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Physical disabilities (PD) and complex health needs

A child or young person with a physical difficulty will struggle with physical functioning, mobility, dexterity or stamina. Children and young people with physical difficulties may have an acquired or congenital physical impairment such as cerebral palsy, muscular dystrophy, spina bifida, arthritis, amputation, genetic disorder.

Children and young people with physical difficulties may experience one or more of the following

  • paralysis
  • altered muscle tone
  • an unsteady gait
  • loss of, or inability to use, one or more limbs
  • difficulty with gross-motor skills such as walking, running and catching a ball
  • difficulty with fine-motor skills such as fastening buttons, writing and picking up small objects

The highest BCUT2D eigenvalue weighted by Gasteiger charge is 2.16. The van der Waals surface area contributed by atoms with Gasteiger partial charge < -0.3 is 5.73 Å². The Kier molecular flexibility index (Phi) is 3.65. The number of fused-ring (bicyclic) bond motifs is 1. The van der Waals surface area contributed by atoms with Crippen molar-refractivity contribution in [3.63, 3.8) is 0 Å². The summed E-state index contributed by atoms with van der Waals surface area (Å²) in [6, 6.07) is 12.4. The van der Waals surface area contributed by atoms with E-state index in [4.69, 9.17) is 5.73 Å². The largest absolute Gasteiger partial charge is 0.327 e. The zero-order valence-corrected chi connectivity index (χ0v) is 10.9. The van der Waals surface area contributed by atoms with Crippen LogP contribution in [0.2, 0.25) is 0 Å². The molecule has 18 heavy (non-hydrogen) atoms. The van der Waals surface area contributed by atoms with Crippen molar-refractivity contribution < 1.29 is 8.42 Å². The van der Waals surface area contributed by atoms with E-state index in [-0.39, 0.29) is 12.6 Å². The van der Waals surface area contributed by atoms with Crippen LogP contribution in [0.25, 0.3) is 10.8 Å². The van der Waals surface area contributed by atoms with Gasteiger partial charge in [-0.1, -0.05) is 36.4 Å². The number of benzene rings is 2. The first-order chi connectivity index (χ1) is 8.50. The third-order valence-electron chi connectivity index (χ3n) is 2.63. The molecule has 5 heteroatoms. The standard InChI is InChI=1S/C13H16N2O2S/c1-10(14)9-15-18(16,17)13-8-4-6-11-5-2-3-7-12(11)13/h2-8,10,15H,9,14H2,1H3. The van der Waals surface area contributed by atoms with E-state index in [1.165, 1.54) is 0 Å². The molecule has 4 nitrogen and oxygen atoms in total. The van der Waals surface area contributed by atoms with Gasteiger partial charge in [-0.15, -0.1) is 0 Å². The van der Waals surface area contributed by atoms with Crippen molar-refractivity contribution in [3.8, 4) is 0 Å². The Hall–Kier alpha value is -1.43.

Physical difficulties can range from mild to severe. The effects of a physical difficulty can be reduced through making changes to the child or young person’s environment and/or the use of assistive equipment.

Often children and young people with physical difficulties will receive help from a physiotherapist and/or an occupational therapist. Physiotherapists usually recommend movement and exercise to help improve mobility and function of gross motor skills. Occupational therapists help individuals to improve their ability to complete tasks in their daily life; often recommending aids and adaptations to help with this.

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